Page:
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FBI Agents Unravel Web|That Snared Mohamud

PORTLAND, Ore. (CN) - Undercover FBI agents testified Wednesday that they were "testing the resolve" of Mohamed Mohamud, the alleged "Christmas tree bomber," by giving him menial tasks to make what turned out to be a fake bomb.

Mohamud, now 21, is on trial for attempted use of a weapon of mass destruction. He faces up to life in federal prison if convicted.

Prosecutors claim Mohamud picked the time, date and place of the bombing, planned for "Black Friday," the day after Thanksgiving in 2010.

His defense attorneys claim the FBI induced him into the plot he never would have tried without the FBI involvement.

The two undercover agents assigned to Mohamud testified this week about their meetings with him in the months before his arrest.

U.S. District Judge Garr King cleared the courtroom for the undercover agents' testimony. The public watched on closed-circuit television.

Both men used pseudonyms and wore light disguises in court. The public was not able to see them on the witness stand.

First to testify in this manner was "Youssef," who contacted Mohamud by email, posing as an al-Qaeda recruiter.

Youssef testified that the undercover operation was a way to see if Mohamud was serious about his plan, or whether it was "just talk."

Public defender Lisa Hay briefly cross-examined Youssef on Wednesday, asking him about the $2,800 the FBI paid Mohamud to rent an apartment.

In a recording, Youssef is heard telling Mohamud about the "brothers" overseas who made it possible for him to have the money.

"Some of them die. Some of them sweat. Some of them bleed," Youssef said.

Joining Youssef undercover was "Hussein," who posed as an explosives expert. The two men met with Mohamud several times between August and November of 2010.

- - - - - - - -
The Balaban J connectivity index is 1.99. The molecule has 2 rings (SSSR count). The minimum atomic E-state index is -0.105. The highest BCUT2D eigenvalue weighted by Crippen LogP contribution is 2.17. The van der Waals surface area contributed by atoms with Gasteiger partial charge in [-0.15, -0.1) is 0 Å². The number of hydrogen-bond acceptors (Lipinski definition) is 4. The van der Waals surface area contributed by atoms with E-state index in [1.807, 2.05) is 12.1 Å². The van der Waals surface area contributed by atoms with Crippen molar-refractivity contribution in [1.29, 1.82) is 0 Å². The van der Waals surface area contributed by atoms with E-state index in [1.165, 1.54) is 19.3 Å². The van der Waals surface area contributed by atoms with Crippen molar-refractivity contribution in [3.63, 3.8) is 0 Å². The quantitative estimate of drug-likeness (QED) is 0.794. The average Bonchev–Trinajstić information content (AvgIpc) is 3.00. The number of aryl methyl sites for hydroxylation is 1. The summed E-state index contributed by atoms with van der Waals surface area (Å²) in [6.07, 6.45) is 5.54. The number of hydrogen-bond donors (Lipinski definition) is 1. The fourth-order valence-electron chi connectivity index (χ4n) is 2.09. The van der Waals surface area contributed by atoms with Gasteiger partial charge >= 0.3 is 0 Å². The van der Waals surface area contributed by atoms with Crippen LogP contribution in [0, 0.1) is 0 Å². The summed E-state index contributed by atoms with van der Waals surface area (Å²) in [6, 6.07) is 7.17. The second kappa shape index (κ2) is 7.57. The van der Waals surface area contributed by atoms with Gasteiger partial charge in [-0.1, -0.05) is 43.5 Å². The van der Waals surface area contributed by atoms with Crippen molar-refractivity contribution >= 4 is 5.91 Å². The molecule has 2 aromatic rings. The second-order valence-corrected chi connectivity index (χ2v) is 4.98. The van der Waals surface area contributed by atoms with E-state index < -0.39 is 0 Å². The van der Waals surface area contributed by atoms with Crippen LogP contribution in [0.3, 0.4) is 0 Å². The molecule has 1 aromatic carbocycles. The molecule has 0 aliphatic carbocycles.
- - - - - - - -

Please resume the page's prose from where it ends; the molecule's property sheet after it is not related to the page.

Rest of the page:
Hussein testified that he is a Muslim who was born and raised in an Arabic-speaking country. He said he has worked in counterterrorism since 2003 and has more than 20 years of experience in law enforcement.

The jury saw and heard secretly recorded video footage of the agents talking with Mohamud.

The agents, on examination by prosecutor Pam Holsinger, said they gave Mohamud many opportunities to back out of the bomb plot, but he stood firm.

Youssef and Hussein directed Mohamud to buy items such as a toggle switch, a timer and wires, according to evidence.

The agents said Mohamud's plan was to detonate the truck bomb at Pioneer Courthouse Square during the Christmas tree-lighting ceremony in Portland, then speed off to Corvallis, where he would stay in a hotel before leaving for Yemen.

To bolster the plan to make a fake passport, the agents said, they asked Mohamud for headshots and a fake name that he supplied - Beau Coleman.

"I want whoever is attending that event to leave either dead or injured," Mohamud said in one wiretap recording presented at trial.

The agents took a trip with Mohamud to rural Lincoln County to detonate a small bomb. The bomb was fake, but another agent switched it out with a real one before Mohamud dialed a cell phone to detonate it, according to testimony.

"We wanted him to understand the magnitude of what he wanted to do," Hussein said.

In one recording, Youssef asks Mohamud if he had ever "seen a person's insides," referring to the carnage of the bomb plot.

Mohamud said he had watched videos of beheadings in Iraq and "it doesn't bother me."

But when Youssef asked Mohamud if he thought he could cut off someone's head, he said, "It's different in real life."

The trial is expected to take about five weeks.

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